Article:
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Kansas State Collegian

Kansas State Collegian

The independent student news publication at Kansas State University

Kansas State Collegian

RCPD increased presence at Fake Patty’s Day

At this year’s Fake Patty’s celebration there was a noticeable change in police presence in Manhattan neighborhoods
Ben Voller
Between eighth and 12th street is a trendy spot for K-State students and others from out of town to drink and have fun. Each year hundreds of students gather to celebrate Fake Patty’s Day. (Archive photo)

Riley County Police Department increased its presence on certain streets in Manhattan, cracking down on underage drinking and unlawful assembly during Fake Patty’s Day on Saturday.

RCPD’s focus was Ratone Street, where large masses of people congregate to celebrate Fake Patty’s every year. 

Before Fake Patty’s, RCPD released a campaign via X, outlining consequences for crimes often committed on the holiday. Some explanations included the consequences of hosting minors, disorderly conduct and being a minor in possession of alcohol. 

Ashley Tokoi, RCPD public information officer, said preparing for Fake Patty’s is always a challenge. 

“Its lack of formal organization poses ongoing challenges for law enforcement,” Tokoi said in an email statement.

Tokoi said RCPD took preparation seriously this year. 

“We had over 80 RCPD officers working, including our director and assistant director, along with assistance from KSU and KHP, as well as other state agencies,” Tokoi said. “It is important to recognize the significant cost of policing this event, which has exceeded over $75,000 annually in overtime and other expenses.” 

According to the RCPD X account, “As of 10:45 a.m. law enforcement issued 20 citations centered around Fake Patty’s Day festivities: five for MIP/MIC, twelve for open container violations, and one for urinating in public. Additionally, two arrests were made for hosting-related offenses.”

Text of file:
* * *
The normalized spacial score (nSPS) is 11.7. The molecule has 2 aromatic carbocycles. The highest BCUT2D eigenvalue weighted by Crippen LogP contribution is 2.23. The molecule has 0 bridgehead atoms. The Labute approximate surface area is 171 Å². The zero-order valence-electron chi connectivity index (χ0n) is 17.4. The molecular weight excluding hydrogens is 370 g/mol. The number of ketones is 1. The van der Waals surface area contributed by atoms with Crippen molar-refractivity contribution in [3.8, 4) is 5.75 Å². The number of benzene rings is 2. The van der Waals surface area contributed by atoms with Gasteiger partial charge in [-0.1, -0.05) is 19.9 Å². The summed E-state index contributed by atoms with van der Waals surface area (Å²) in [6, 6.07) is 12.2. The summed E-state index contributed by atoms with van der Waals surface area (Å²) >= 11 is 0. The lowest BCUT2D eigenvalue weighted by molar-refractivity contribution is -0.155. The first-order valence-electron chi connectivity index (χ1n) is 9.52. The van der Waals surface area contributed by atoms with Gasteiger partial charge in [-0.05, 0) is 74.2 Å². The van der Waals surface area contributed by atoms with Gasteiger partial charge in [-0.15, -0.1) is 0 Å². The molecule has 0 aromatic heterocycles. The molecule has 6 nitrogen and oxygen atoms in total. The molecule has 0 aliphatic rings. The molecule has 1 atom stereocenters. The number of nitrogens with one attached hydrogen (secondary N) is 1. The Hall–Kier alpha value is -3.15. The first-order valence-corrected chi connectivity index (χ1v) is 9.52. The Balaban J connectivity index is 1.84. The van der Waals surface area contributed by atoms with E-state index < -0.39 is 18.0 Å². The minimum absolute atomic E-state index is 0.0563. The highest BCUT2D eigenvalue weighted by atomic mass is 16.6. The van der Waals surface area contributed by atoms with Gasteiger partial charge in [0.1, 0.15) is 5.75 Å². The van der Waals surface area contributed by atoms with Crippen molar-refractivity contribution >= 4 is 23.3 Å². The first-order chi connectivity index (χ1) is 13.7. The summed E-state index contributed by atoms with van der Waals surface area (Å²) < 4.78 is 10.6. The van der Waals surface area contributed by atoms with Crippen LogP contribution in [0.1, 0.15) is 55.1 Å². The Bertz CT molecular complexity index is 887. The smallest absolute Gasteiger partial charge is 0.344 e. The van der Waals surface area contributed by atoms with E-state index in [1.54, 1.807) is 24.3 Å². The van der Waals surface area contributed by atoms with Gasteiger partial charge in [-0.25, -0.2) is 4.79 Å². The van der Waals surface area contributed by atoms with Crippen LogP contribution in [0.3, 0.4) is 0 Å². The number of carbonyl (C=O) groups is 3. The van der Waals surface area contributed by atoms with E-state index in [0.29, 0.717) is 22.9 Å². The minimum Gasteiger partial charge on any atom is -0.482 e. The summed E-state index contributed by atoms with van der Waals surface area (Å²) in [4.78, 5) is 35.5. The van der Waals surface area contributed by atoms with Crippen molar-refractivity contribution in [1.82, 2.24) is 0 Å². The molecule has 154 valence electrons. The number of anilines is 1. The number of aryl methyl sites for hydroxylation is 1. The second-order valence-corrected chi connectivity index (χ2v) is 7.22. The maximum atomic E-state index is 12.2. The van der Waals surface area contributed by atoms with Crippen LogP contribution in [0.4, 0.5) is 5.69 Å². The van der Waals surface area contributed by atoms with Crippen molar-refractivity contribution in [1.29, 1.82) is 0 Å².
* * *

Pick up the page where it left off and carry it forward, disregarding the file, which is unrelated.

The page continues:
“While the vast majority of attendees were law-abiding and supportive, there were unfortunately individuals who disrupted the event for others,” Tokoi said. “We are still waiting for the final tally, but the numbers are likely going to be up from last year, including arrests, citations and overall crime.”

Some students, like Cameron Hoppas, senior in chemical engineering, said she noticed the difference in police presence on Ratone Street compared to previous years.  

“We know Fake Patty’s Day is a crazy day full of drinking and large crowds, and that alone probably makes a police presence necessary,” Hoppas said. “However, the last few years it has felt like they just stood around and kept an eye on things. I felt like this year they were just trying to scare people and I think that could have limited them from being able to keep people safe. While people still went to Ratone, most students went to other areas of town to party which kept them out of trouble.”

Other students, like Cassidy Corby, junior in architecture, said there was an excess of officers but understood why their presence was needed.

“Everyone was getting upset that they were there, and that they were ticketing,” Corby said. “But the longer you think about it the more you understand they were trying to keep the crowd down and everyone safe.”

The police presence was not only felt on Ratone street, but throughout Manhattan. Students also understood it wasn’t just the police on Ratone trying to keep them safe.

“I feel like the police throughout Manhattan were also trying to protect the citizens that weren’t drinking that day by giving out DUI citations,” Corby said.

Tokoi said RCPD still wanted students to have fun on Fake Patty’s Day.

“While we appreciate the opportunity to ensure public safety during Fake Patty’s Day, our ultimate goal is to see everyone enjoy themselves safely and responsibly within the confines of the law,” Tokoi said.  

While there were no major incidents reported on Fake Patty’s, Tokoi said the day did not go perfectly for RCPD. 

“While we believe we managed the crowds in the neighborhoods somewhat better this year, we cannot categorize it as a significant success due to officer and citizen injuries directly related to the event,” Tokoi said. “Our primary goal is always safety, and falling short of that goal is something we take seriously.”

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